Evidence for potential chronic human health impacts includes the following:

  • Studies of unintentional human exposures – Developmental or neurological effects of neonics may include malformations of the developing heart and brain, autism spectrum disorder, and a cluster of symptoms including memory loss and finger tremors (Cimino et al, 2017).
  • Laboratory animal studies – neonic dosing to rodents resulted in neurobehavioral deficits in offspring that were exposed during fetal brain and nervous system development (Abou-Donia et al, 2008).
  • Wildlife studies - Developmental abnormalities in white-tailed deer experimentally exposed to environmentally-relevant levels of imidacloprid in their water had a higher risk of hypothyroidism and lethargy, decreased body and organ weight, decreased jawbone length, and higher mortality rates for fawns (Berheim et al 2019, Nature).

Neonic residues contaminate food and drinking water, and our bodies!

In addition to the home, garden and pet uses that lead to harmful exposures documented above, people can be exposed to neonic pesticides through contaminated tap water and food. Neonic residues are found in common foods including kid’s favorites such as apples, cherries, honey, strawberries, and baby food (Craddock et al, 2019; FOE 2019). The systemic nature of the chemicals means the residues are within field-treated fruits and vegetables and are not removed by washing or peeling. 

Data from over 3,000 individuals included in the 2015–2016 US government national health and nutrition examination survey reported that half the US population above 3 years old are exposed to neonics on a regular basis, as evidenced by neonic metabolites in human urine samples (Ospina et al 2019). 

Moreover, young children had higher levels than adults on average, raising red flags given the risks that the chemicals pose to nervous system development (discussed above).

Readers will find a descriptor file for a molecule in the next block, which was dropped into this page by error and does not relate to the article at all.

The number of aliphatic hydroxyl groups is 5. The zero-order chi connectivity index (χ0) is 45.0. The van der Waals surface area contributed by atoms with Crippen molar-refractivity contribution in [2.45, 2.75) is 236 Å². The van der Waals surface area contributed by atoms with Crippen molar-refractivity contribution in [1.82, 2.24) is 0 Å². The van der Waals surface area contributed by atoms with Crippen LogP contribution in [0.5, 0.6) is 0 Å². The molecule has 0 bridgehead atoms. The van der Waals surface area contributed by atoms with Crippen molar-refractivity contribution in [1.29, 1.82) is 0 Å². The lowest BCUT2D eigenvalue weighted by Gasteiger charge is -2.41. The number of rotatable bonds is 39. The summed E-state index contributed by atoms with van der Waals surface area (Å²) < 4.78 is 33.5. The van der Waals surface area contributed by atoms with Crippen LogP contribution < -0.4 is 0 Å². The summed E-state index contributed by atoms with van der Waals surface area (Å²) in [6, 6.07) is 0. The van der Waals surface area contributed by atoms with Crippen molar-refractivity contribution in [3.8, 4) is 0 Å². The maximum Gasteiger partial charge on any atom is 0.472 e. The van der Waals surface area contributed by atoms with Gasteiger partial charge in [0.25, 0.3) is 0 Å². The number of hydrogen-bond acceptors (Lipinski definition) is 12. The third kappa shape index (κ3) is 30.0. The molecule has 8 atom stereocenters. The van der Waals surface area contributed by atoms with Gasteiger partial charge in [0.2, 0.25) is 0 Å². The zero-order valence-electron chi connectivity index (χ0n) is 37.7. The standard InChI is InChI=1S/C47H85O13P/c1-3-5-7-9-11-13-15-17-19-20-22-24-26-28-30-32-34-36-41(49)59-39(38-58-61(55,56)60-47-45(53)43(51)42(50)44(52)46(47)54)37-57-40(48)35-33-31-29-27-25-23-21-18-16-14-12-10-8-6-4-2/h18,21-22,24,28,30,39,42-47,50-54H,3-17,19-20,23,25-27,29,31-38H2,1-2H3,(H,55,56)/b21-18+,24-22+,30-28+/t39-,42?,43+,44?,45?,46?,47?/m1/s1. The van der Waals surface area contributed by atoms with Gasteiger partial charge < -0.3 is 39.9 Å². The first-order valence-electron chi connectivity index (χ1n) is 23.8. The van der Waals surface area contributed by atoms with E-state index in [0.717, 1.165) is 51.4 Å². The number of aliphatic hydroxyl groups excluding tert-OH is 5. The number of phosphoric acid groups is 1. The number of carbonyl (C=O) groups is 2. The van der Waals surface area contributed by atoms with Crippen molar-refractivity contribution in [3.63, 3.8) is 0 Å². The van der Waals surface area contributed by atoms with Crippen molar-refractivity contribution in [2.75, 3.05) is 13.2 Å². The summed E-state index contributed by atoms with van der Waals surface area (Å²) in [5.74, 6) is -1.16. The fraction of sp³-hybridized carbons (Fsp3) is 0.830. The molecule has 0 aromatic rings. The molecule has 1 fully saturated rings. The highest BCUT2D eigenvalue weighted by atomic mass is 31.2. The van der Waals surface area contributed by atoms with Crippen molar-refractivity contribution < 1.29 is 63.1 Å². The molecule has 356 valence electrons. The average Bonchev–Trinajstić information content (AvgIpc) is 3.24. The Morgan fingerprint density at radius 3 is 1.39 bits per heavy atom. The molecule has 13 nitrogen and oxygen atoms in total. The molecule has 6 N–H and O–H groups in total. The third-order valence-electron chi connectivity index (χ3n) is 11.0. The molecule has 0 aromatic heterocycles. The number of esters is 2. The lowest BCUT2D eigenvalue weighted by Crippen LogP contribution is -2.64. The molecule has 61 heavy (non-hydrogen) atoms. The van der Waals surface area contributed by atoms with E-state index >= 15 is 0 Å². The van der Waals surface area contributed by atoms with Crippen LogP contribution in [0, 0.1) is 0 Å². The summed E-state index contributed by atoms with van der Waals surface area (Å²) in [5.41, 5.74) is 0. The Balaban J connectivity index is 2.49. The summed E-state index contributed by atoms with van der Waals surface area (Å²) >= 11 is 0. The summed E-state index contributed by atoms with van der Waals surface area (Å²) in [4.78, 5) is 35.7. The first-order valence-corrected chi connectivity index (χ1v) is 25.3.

The good news is that most uses of neonics aren’t needed.

Neonic corn and soybean seed treatments—a neonic coating that comes on the seed sold to growers—provide little to no benefits to farmers, but account for most of the neonic used in the US (Mourtzinis et al, 2019; Tooker et al, 2017).  Some neonic uses may actually decrease crop yields by killing beneficial insects like pollinators and crop pest predators (Douglas et al 2014). For example, in one study, farms using neonics and other conventional chemicals had ten times the insect pressure and lower profits than farms using regenerative practices (LaCanne and Lundgren, 2018).

Unfortunately, the EPA is failing to protect US families by disregarding potential developmental risks posed by neonic pesticides. 

EPA does not currently consider the neonicotinoids as a cumulative assessment group under the Food Quality Protection Act (FQPA) because EPA does not believe that the class of neonic chemicals share a “common mechanism of toxicity.” By evaluting each neonic alone, instead of the risks posed by the cumulative exposure to multiple neonics together—as occurs in the real world and is proved by the urine biomonitoring evidence—EPA can set each exposure limit much higher, permitting more residue on our food and in our drinking water. 

In addition, EPA has failed to apply important child-protective provisions of the FQPA to neonics. EPA has done this despite acknowledging for imidacloprid that, “evidence of increased qualitative susceptibility in the rat developmental neurotoxicity study.” FQPA passed Congress unanimously, and is intended to be applied to protect US families—EPA’s failure to use the law is a failure of public trust.

That’s why Congress is proposing two bills that will put the brakes on the unnecessary overuse of this harmful class of systemic pesticides to protect people, pollinators and other wildlife.

About the Authors

Jennifer Sass

Senior Scientist, Federal Toxics, Health and Food, Healthy People & Thriving Communities Program